Abu Hasan, an activist from Deir-ez-Zor, claims "ISIS is suffering from a state of anxiety after being expelled from Ain al-Arab and Diyala governorate. In an attempt to cover up for the loss, and to raise the morale of their fighters, ISIS have tried to achieve a victory by sending 600 fighters of the Albattar brigade to attack Kirkuk. Of course, they have also failed there not only because of the diverse ethnic structure of Kirkuk but also because it contains large oil reserves.”
According to observers, ISIS is going through a regression phase. ”There are indications and reasons for that”, says Abu Ahmed, a previous member of the Ahrar Alsham brigade. “The organization does not have the same old effect. The Kurds were able to expel them from [Kobani] with simple weapons and insignificant air cover provided by the alliance", he added.
The Kobani battle broke the myth of the "undefeatable soldier" ISIS has tried to construct. Bombs and suicide bombers were unable to help ISIS control the city, and thus the organization’s followers started doubting its power and survival. Abu Ahmed added, "a few daily air strikes were able to defeat ISIS and, killing many of them. So what if there were a hundred air strikes a day? What if there were trained ground forces to attack it?"
The shortage of fighters was the clearest indication of ISIS regression – only thousands. Abu Mohammed, one of the leaders of the FSA said: "The large geographical area controlled by ISIS adversely affected it. It became hard for it to control the whole area and to fight on many fronts at the same time, which explains why it uses ambushes and guerrilla techniques".
The regression was not only quantitative, but also qualitative. Abu Mohammed said: "losing the elite forces was perhaps the biggest loss for ISIS. It had lost many of its best fighters and followers in those battles. It encouraged many of its fighters to escape, not long after they had rushed to join it.”
News from Raqqa, the Islamic State’s capital, reported that strict security rules are being enforced, especially upon emigrants. Abu Hasan, a school teacher from Raqqa said: "at the beginning, retreating was limited to the locals, but now even emigrants have started retreating, and this means that the split has reached the inner core of the organization". Fearing an increase in future retreats, ISIS was forced to relocate a number of the emigrants.
The ethnic structure of the organization is no longer a strengthening factor, in fact it has now become a weakness, where differences between locals and the emigrants of Raqqa and in Deir-ez-Zor have started escalating.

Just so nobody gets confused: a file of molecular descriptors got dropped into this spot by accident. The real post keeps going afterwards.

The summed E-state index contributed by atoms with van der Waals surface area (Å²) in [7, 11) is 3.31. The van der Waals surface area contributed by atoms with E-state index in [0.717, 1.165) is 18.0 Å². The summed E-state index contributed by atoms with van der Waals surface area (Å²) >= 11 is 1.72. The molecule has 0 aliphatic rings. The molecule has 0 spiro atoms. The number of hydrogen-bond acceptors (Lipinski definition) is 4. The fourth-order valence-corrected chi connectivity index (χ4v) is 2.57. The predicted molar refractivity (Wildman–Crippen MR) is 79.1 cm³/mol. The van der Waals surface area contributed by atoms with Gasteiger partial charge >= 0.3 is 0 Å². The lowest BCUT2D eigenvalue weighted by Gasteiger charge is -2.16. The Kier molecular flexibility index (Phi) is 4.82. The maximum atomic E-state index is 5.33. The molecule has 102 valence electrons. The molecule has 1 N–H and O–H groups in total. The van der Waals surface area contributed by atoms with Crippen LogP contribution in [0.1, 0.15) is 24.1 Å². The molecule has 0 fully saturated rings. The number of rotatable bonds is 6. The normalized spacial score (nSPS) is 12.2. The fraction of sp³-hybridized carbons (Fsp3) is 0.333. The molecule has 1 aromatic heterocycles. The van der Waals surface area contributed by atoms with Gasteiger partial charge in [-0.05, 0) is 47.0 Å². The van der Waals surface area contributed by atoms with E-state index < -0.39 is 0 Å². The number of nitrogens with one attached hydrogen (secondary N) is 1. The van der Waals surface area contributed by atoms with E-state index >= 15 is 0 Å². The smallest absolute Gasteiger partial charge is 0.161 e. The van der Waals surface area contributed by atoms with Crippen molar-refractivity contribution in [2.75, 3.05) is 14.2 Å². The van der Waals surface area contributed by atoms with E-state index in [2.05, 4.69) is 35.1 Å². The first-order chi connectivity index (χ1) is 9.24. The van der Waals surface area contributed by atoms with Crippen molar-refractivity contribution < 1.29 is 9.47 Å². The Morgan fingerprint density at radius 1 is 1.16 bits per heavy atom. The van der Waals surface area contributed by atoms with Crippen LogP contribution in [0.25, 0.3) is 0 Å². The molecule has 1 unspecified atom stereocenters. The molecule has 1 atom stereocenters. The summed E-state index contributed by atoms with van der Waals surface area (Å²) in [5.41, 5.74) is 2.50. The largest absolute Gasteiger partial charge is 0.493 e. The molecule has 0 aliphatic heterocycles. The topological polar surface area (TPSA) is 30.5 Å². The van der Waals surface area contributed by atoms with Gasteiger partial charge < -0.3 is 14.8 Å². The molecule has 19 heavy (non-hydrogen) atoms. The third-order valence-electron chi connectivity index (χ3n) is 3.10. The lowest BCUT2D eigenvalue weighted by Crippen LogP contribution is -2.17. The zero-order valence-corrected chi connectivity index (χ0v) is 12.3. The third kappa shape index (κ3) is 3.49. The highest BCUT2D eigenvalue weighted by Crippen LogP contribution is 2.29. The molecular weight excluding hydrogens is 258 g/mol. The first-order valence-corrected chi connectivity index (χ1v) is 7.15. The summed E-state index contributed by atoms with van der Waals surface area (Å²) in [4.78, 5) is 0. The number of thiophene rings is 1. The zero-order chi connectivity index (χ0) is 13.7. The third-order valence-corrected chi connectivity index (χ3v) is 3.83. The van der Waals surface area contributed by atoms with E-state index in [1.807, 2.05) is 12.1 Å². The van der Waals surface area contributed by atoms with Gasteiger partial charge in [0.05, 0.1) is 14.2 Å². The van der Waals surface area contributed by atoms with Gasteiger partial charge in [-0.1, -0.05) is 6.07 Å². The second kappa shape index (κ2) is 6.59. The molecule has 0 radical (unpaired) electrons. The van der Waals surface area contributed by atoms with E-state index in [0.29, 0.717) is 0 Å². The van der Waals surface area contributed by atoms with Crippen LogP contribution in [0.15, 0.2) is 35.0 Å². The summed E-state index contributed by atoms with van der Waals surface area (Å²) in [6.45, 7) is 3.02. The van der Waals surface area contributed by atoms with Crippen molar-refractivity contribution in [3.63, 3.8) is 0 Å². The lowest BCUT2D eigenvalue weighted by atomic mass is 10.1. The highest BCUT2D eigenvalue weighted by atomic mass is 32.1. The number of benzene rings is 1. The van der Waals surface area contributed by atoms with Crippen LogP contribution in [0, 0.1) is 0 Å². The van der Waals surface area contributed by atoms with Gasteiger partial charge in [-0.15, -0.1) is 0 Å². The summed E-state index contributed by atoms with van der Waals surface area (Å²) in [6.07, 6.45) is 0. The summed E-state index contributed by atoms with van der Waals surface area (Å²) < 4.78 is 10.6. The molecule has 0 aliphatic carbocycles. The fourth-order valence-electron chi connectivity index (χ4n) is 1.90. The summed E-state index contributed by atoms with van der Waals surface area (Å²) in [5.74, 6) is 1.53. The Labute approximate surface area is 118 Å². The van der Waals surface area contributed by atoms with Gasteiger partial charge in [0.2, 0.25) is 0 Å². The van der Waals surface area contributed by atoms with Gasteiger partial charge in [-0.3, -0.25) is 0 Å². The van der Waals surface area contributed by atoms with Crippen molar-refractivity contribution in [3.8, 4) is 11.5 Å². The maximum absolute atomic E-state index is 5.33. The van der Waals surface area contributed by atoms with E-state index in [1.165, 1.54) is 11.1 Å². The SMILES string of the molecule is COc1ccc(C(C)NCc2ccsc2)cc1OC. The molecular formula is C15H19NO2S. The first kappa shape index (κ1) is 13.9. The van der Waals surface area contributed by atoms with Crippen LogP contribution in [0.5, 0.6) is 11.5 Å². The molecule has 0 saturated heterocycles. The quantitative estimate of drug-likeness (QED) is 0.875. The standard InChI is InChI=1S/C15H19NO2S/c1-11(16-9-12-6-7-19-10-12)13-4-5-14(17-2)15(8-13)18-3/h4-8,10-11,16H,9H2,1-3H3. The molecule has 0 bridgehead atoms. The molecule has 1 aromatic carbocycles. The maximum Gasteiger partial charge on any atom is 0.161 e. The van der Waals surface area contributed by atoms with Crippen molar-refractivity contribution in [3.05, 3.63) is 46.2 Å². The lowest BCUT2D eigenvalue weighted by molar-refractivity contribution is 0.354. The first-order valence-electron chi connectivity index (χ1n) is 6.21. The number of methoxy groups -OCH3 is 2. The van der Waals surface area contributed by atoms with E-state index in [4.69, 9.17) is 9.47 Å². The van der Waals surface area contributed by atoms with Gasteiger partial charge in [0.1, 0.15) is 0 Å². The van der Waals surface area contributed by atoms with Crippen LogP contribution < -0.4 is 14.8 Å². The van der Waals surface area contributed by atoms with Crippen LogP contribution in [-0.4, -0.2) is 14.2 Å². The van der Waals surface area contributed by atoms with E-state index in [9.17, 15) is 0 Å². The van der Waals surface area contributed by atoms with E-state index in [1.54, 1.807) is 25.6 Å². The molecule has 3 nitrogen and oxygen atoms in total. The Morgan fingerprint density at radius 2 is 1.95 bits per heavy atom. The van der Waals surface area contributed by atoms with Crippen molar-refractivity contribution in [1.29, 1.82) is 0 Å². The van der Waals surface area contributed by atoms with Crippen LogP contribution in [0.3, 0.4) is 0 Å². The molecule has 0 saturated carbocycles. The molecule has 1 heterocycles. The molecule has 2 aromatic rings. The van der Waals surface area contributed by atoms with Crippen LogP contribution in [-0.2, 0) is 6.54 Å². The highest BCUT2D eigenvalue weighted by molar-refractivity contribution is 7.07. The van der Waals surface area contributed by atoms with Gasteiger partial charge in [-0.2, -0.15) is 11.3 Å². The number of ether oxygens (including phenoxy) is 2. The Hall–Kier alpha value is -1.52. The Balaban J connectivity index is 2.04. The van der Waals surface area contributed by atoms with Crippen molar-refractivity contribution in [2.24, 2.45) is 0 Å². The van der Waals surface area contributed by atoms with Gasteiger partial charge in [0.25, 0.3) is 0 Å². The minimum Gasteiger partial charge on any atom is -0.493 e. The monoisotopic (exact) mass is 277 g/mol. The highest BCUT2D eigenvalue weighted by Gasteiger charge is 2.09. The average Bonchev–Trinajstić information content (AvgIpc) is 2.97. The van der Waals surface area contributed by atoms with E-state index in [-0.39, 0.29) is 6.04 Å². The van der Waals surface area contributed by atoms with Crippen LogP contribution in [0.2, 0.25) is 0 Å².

Abu Abdullah, a lawyer from Aleppo countryside said: "The organization will reach a point where it can no longer cover up these differences". We can't forget the ideological conflicts inside the organization itself, where ISIS started a campaign against what they called "takfiris".
Muhammed Ali, a religious law (sharia) graduate from Aleppo countryside said that, "Some might find it strange that ISIS is attacking the takfiris. They have even executed those who accuse al-Baghdadi of infidelity, because he refused to accuse all Muslims of Syria and Iraq of infidelity".
Abu Muhammed, a citizen from Al-Bab area, recalled an incident where "one of the emigrants – a Qatari citizen – asked a Syrian citizen about the rules of "There is only one God", and when he failed to answer, the emigrant was later executed". ISIS has routinely executed many of its activists, like Abu Abdul Rahman Almasri, and many other leaders from the Al-Bab area, who objected to the declaration of the establishment of the Caliphate state at this time.
Executions have escalated recently to cover up for psychological defeats and to frighten citizens. Hasan Abu Abdul Karim, a 40-year-old man from Aleppo countryside said: "ISIS executed tens of people during and after their retreat in order to cover up for their defeat in [Kobani]". In a similar way, the two Japanese hostages and Mouaz Alkasasbeh were also executed.
Perhaps the main reason for this regression was the way ISIS ruled, where citizens living under ISIS rule have witnessed its extremism, and thus, the Islamic State's fraudulent mask was removed. Sheikh Abu Omar from Aleppo countryside said: "the citizens who lived under ISIS rule discovered that ISIS distorted Islam, they applied unorthodox rules and fatwas and considered them to be the real Islam, and refused to follow the opinion of the Islamic scholars, which caused people to reject it".
The organization’s strength is receding; its slogan "everlasting and growing" has lost its glow. The international community has given up on Syria, accepting that extremism is a natural result of bloody repression, which was the initial catalyst for the expansion of ISIS.